Hard to believe, but Nissan’s upscale Infiniti division is closing on being one quarter of a century old. And from the time it first started selling cars in the United States in late 1989, Infiniti’s products typically have been a little edgier and sportier than many of its competitors.
That’s still true today.
Infiniti’s flagship sedan for 2013 is the M56, now in its third year of production. The Infiniti M comes in several distinct flavors: The M37 is a six-cylinder sedan powered by a 330-horsepower, 3.7-liter sedan, while this week’s test car, the M56, gets the much more powerful 5.6-liter V-8 that produces a full 420 horsepower. There is also am M Hybrid variant based on the M37, and both the M37 and M56 are available with your choice of rear- or all-wheel drive.
Naturally, the various choices span a fair number of price points: The basic M37 starts at $48,700 and the hybrid is $54,750 and the all-wheel-drive M56x has a base price of $63,700. Our tester, an M56 with rear-wheel drive, had enough nearly $10,000 worth of options, which pushed the MSRP to a fairly dramatic $70,195. More on that later.
The M56 comes loaded with features, including ventilated leather seats, a navigation system, voice recognition for audio and navigation, rear sonar, Bluetooth connectivity, rain-sensing windshield wipers and an 8-inch WVGA color-touch display screen. As you would in a car in this price class, the seats are trimmed in very rich and luxurious leather, and there is a fair amount of real Japanese ash wood trim as well.
Build quality is superb. Again, no real surprises here, because at this price, it better damn well be a fabulous cockpit, because every car that competes in this class is at least very good.
The center section of the M56’s dash is a bit different than most luxury cars in that it sort of falls away from the driver.
That said, Infiniti earns big points for having a highly intuitive system of navigation/hvac/audio controls that even a relative Luddite like me could use easily and efficiently. Too often, it seems like luxury designers try to justify the prices of their cars with fiendishly complex controls that take a PhD recipient to operate.
Not so with the Infiniti. It’s easy to learn and efficient to operate without drama.
But what I really liked most about the Infiniti was how it performed. The big V-8 gave it the M56 a little bit of much-needed attitude. Lurking under the curvaceous sheetmetal beats the heart of muscle car: Zero to 60 miles per hour takes a mere 4.8 seconds to achieve, and the generous torque curve means that anytime you mash the throttle, response will be immediate and definite. Pushing the go pedal made me grin the same way it used to in some vintage Detroit V-8s.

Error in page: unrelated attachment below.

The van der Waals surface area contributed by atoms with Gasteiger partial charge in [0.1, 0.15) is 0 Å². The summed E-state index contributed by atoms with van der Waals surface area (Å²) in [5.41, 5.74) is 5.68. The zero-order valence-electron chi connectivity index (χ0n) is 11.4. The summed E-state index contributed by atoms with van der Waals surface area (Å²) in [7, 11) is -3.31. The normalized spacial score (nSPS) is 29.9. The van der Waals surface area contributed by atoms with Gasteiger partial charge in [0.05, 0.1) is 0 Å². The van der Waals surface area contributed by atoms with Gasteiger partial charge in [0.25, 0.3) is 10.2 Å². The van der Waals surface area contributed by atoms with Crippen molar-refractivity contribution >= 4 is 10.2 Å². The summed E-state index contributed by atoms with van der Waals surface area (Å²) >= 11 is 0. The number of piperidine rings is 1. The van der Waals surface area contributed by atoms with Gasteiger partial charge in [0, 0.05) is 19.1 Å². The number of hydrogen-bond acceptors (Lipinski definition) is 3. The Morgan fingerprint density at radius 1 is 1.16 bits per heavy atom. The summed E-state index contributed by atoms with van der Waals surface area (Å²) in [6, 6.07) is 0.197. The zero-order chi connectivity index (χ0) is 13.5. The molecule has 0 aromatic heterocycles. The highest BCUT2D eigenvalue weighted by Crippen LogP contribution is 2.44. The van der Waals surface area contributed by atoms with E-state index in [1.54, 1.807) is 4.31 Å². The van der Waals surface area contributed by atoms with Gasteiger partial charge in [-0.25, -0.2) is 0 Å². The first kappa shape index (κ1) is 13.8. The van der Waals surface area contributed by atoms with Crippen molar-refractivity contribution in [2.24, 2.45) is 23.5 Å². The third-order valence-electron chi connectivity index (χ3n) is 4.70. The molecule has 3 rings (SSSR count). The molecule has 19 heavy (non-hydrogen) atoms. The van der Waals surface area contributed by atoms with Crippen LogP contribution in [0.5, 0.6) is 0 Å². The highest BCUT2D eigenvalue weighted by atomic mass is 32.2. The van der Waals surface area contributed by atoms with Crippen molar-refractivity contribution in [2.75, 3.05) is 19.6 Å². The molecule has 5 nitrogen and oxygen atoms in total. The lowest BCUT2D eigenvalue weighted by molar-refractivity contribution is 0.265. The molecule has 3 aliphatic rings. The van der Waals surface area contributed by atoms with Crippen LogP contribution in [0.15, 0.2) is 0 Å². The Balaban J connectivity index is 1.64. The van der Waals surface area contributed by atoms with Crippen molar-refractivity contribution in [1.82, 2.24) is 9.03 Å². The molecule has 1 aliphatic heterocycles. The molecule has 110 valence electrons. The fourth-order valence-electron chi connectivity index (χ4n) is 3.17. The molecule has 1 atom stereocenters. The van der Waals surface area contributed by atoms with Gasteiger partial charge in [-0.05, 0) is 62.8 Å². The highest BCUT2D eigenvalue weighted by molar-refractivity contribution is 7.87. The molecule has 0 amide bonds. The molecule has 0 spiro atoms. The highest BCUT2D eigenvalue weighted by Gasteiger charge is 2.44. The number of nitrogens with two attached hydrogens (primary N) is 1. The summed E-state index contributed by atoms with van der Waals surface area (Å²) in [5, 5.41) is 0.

By the same token, the brakes on the M56 were sensational, too. It stopped straight and sure even from fairly high speeds. The ride/handling balance definitely leans more towards the handling side, as the M56 lets you feel the road, imperfections at all. That’s not to say it’s rough riding; it isn’t. But neither is it numb and isolated, as some luxury sedans are.
From a styling perspective, the M56 is attractive, although hardly remarkable. It has some interesting curves to it that other cars in this class don’t have — particularly in the sort of waterfall front end — but overall the design is fairly typical for this class.
Our test car had two high-dollar option groups, the $3,050 Technology Package and the $5,650 Sport Package. Frankly, I could have done without the tech package, which included features like blind-spot warning, lane-departure warning, intelligent cruise control and other well-intentioned features. Maybe some drivers feel like they need such doodads to keep them safe on the road, but to me they seemed intrusive. I don’t need an alarm to go off if I go half a foot across a lane, or the cruise control to throttle way back every time someone pulls in front of me. End of rant.
The sport package, on the other hand, while pricey had lots of items than enhanced the driving experience: beefed up brakes, sport-tuned suspension, 4-wheel Active Steer, meaty 20-inch summer performance tires and aluminum wheels.
Overall, the Infiniti M56 scored high marks as a fun-to-drive sports sedan, a gentleman’s — or lady’s — muscle car, if you will. Its biggest problem frankly is the category in which it competes. For $70,000 there are a staggering number of great cars out there: the Audi A7, BMW 5-Series, Cadillac XTS Platinum Edition, Jaguar XF, Lexus LS460, Mercedes-Benz CLS-Class … well, you get the idea.
If you like sedans that combine performance and luxury, the Infiniti M56 is a great choice. Just be advised, though, it’s not the only choice.
VEHICLE TYPE: Four passenger, four-door sedan, rear-wheel drive.
ENGINE: 5.6-liter V-8, 420 horsepower, 417 pound-feet of torque.
TRANSMISSION: Seven-speed automatic.
WHEELBASE: 114.2 inches.
OVERALL LENGTH: 194.7 inches.
CURB WEIGHT: 4,224 pounds.
EPA MILEAGE RATING: 16 city, 24 highway.